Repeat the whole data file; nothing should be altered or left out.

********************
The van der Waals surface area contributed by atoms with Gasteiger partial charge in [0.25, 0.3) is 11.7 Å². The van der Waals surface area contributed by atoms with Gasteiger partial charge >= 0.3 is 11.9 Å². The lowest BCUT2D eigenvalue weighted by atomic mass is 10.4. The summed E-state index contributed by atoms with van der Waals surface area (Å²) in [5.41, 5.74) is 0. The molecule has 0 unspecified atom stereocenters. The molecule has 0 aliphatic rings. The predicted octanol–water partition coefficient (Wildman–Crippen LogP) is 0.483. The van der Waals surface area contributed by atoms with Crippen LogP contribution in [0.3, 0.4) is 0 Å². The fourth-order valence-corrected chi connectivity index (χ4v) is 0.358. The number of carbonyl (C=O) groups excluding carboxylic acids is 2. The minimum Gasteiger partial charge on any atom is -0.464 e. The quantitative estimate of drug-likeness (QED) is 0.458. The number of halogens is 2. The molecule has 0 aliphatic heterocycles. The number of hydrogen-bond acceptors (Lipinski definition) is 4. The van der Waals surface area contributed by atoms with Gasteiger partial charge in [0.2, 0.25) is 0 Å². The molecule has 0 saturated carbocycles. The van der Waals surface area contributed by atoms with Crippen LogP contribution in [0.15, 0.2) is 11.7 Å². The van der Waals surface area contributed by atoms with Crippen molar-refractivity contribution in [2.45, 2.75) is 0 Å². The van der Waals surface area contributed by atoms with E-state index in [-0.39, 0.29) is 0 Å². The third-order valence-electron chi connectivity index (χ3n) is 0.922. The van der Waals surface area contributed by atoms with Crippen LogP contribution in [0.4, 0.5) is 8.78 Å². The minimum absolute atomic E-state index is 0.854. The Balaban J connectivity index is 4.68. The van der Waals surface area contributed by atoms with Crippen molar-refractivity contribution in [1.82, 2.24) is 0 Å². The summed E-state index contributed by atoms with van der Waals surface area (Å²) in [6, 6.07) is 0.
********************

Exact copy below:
The van der Waals surface area contributed by atoms with Gasteiger partial charge in [0.25, 0.3) is 11.7 Å². The van der Waals surface area contributed by atoms with Gasteiger partial charge >= 0.3 is 11.9 Å². The lowest BCUT2D eigenvalue weighted by atomic mass is 10.4. The summed E-state index contributed by atoms with van der Waals surface area (Å²) in [5.41, 5.74) is 0. The molecule has 0 unspecified atom stereocenters. The molecule has 0 aliphatic rings. The predicted octanol–water partition coefficient (Wildman–Crippen LogP) is 0.483. The van der Waals surface area contributed by atoms with Crippen LogP contribution in [0.3, 0.4) is 0 Å². The fourth-order valence-corrected chi connectivity index (χ4v) is 0.358. The number of carbonyl (C=O) groups excluding carboxylic acids is 2. The minimum Gasteiger partial charge on any atom is -0.464 e. The quantitative estimate of drug-likeness (QED) is 0.458. The number of halogens is 2. The molecule has 0 aliphatic heterocycles. The number of hydrogen-bond acceptors (Lipinski definition) is 4. The van der Waals surface area contributed by atoms with Gasteiger partial charge in [0.2, 0.25) is 0 Å². The molecule has 0 saturated carbocycles. The van der Waals surface area contributed by atoms with Crippen LogP contribution in [0.15, 0.2) is 11.7 Å². The van der Waals surface area contributed by atoms with Crippen molar-refractivity contribution in [2.45, 2.75) is 0 Å². The van der Waals surface area contributed by atoms with E-state index in [-0.39, 0.29) is 0 Å². The third-order valence-electron chi connectivity index (χ3n) is 0.922. The van der Waals surface area contributed by atoms with Crippen LogP contribution in [0.4, 0.5) is 8.78 Å². The minimum absolute atomic E-state index is 0.854. The Balaban J connectivity index is 4.68. The van der Waals surface area contributed by atoms with Crippen molar-refractivity contribution in [1.82, 2.24) is 0 Å². The summed E-state index contributed by atoms with van der Waals surface area (Å²) in [6, 6.07) is 0.